A new craze of people dressed as clowns, a frightening trend imported from Britain, is causing tremors in many regions of France.
It all started when a student at the University of Northampton standing on street corners last year had the effect of making this harmless prank into a global threat.
Vigilante groups are being formed in France to confront these people for fear that they may cause disruption and felony among law-abiding citizens who are certainly not amused by this latest foray into a form of occultist behaviour.
One group was arrested in Eastern France last week after being spotted on two CCTV cameras in Mulhouse and Colmar town centres, armed with baseball bats, tear gas and knuckledusters. Apprehended by police, the five suspects, aged between sixteen and nineteen, said they were on the lookout for clowns terrorising local people. They are expected to be summoned on trial for charges of carrying a dangerous weapon and are likely to face a maximum jail sentence of three years.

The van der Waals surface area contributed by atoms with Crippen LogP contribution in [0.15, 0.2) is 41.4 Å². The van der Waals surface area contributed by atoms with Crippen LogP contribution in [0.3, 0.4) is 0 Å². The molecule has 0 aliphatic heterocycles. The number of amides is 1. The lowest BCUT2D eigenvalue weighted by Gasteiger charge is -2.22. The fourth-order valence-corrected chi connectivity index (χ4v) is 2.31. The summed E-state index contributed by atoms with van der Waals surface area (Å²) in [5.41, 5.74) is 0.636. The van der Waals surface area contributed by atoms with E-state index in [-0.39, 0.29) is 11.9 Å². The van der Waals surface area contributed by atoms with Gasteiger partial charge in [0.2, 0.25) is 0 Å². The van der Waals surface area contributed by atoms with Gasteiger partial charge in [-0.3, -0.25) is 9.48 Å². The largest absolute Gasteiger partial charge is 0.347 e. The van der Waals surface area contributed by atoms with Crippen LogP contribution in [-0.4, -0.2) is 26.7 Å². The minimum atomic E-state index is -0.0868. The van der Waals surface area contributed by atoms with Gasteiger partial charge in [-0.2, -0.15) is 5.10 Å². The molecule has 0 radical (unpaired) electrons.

Calls for clowns to be hunted in other French cities are thriving on the internet – what a lecturer in communication at Belgium’s Louvain University called a ‘veritable psychosis’.
The panic started to take root with some confirmed reports that clowns were loitering outside schools in Northern France before the half-term holiday. Some people have been suffering with coulrophobia – apparently that’s the fear of clowns – which led them to imagine that they were being haunted by the characters.
Several pupils claimed to have been attacked and injured by armed clowns. Police said, however, that there was no evidence to substantiate this but the reports went viral on social media causing more pranksters to dress up.
In the Dordogne, an area favoured by the British, a sixteen-year-old boy who was arrested carrying a plastic knife while dressed up said he wanted to imitate the clown in It from Stephen King’s horror novel.
In Northern France, two men in the costumes were arrested in Pèronne for waving a hammer in a supermarket and a nineteen-year-old man was given a suspended jail sentence in Bèthune for chasing teenagers with a stick. Other incidents have been reported in Italy and California this month.
Whereas normally clowns are considered more of a laughing matter than a real menace, in today’s world we are now so inculcated with trepidation at the risk of perhaps losing our sense of humour.
If that were to happen, God forbid, it will also curtail our inherent feeling of adventure without which we cease to appraise the delights that life can offer.